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How do you find a Christian counselor?

After an earlier blog post on the 10 decisions before going to a counselor, a blog reader asked “now, do you have the 10 steps to finding a trusted counselor?”   The answer: No I don’t. In fact, I’ve often struggled to help staff and friends to find a counselor they could trust to help the…
By Seth Barnes
By Seth Barnes
After an earlier blog post on the 10 decisions before going to a counselor, a blog reader asked “now, do you have the 10 steps to finding a trusted counselor?”
 
The answer: No I don’t. In fact, I’ve often struggled to help staff and friends to find a counselor they could trust to help them work through a difficult problem. Sometimes you need a counselor with a specific specialty and they just don’t exist in the area. Whatever your issue, finding a counselor you can trust can be difficult. So, what do you do?
 
Family Life is a ministry that knows something about the matter. I found this post on their web site – Stephanie Pridgen helped me edit it down and excerpt part of it:
Look for someone who:

    •.    can provide evidence of solid biblical and counseling training and experience;
    •.    loves people, perseveres through tough times, and is confident that Jesus works in His people;

    •.    believes that the Bible, God’s Word, is sufficient for providing wisdom and direction for dealing with life’s  
          issues (2 Peter 1:2-4; Hebrews 4:12; 2 Timothy 3:16-17); and

    •.    gives clear evidence of a personal, passionate relationship with Jesus Christ.
 
Steps to Take

1. Ask God for wisdom to make the right decisions as you seek a biblical counselor. God wants you whole more than you even desire to be whole. His guidance is essential to your healing and He promises wisdom if you ask Him in faith (James 1:5-8). His leadership is perfect. Allow Him to direct your steps (Psalm 23, Proverbs 16:3 and Philippians 4:6-9).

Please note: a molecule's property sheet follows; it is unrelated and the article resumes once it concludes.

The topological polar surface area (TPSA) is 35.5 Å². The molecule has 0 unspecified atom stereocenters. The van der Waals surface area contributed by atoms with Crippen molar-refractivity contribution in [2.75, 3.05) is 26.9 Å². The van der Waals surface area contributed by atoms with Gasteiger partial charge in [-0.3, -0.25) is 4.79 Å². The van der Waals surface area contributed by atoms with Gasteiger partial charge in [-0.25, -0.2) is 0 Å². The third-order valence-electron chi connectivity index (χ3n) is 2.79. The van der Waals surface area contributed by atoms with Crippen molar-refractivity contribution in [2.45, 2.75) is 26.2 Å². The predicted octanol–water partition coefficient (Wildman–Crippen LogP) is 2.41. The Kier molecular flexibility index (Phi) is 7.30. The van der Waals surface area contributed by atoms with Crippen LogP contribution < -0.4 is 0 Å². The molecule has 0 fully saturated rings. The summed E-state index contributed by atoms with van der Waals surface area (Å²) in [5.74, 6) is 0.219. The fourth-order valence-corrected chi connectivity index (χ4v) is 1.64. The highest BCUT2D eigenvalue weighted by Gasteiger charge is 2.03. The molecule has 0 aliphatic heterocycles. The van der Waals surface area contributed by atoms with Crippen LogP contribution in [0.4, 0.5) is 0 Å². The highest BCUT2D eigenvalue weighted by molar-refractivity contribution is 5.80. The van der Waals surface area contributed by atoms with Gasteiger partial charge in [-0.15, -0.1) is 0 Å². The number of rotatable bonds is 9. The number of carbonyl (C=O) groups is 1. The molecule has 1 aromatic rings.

2. Seek counsel from your church. God has placed you in a community of believers and there is wisdom in a multitude of counselors (Proverbs 11:14, 15:22, 24:6). It is important to first seek the counsel of your pastor (Hebrews 13:17) and other church leaders because God has placed them in a position to give direction and care to the body of Christ of which you are a part.
You may also want to talk with mature, trusted believers who have been helped by Christian counseling. They may be able to give you recommendations  of counselors to prayerfully consider.

If you do not belong to a church, one of the most important steps in this process may be finding a local body of believers to partner with. “One reason many people face problems in their families is because they lack the right biblical information, encouragement, and modeling to help them succeed.”
 
3. Seek outside counsel, if necessary. If wise, biblically-sound counsel is unavailable in the current leadership of a church or if you are not part of a church, look for “a qualified and experienced biblical counselor who can help you.” FamilyLife offers these lists of national and regional counseling organizations.
 

4. Consider whether you need to start with conflict coaching. Sometimes the lines of communication are so shattered between individuals that constructive discussion can not take place. If this is the case, you may need a trained conflict counselor to help reestablish communication so it is possible to move forward with counseling. For more on conflict coaching, click here.

Interviewing Prospective Counselors
If possible on the phone before an appointment, or during your first meeting, ask the counselor questions to help you make an informed decision. Then seek the counsel of a pastor, elder or trusted friend to help you prayerful consider the counselor’s answers in light of God’s Word.

1. What is your approach to understanding people’s problems and helping them
grow and change through counseling? Please describe this process.
2. What are some books or other resources that you recommend on a regular
basis or that have most influenced you in your approach to counseling?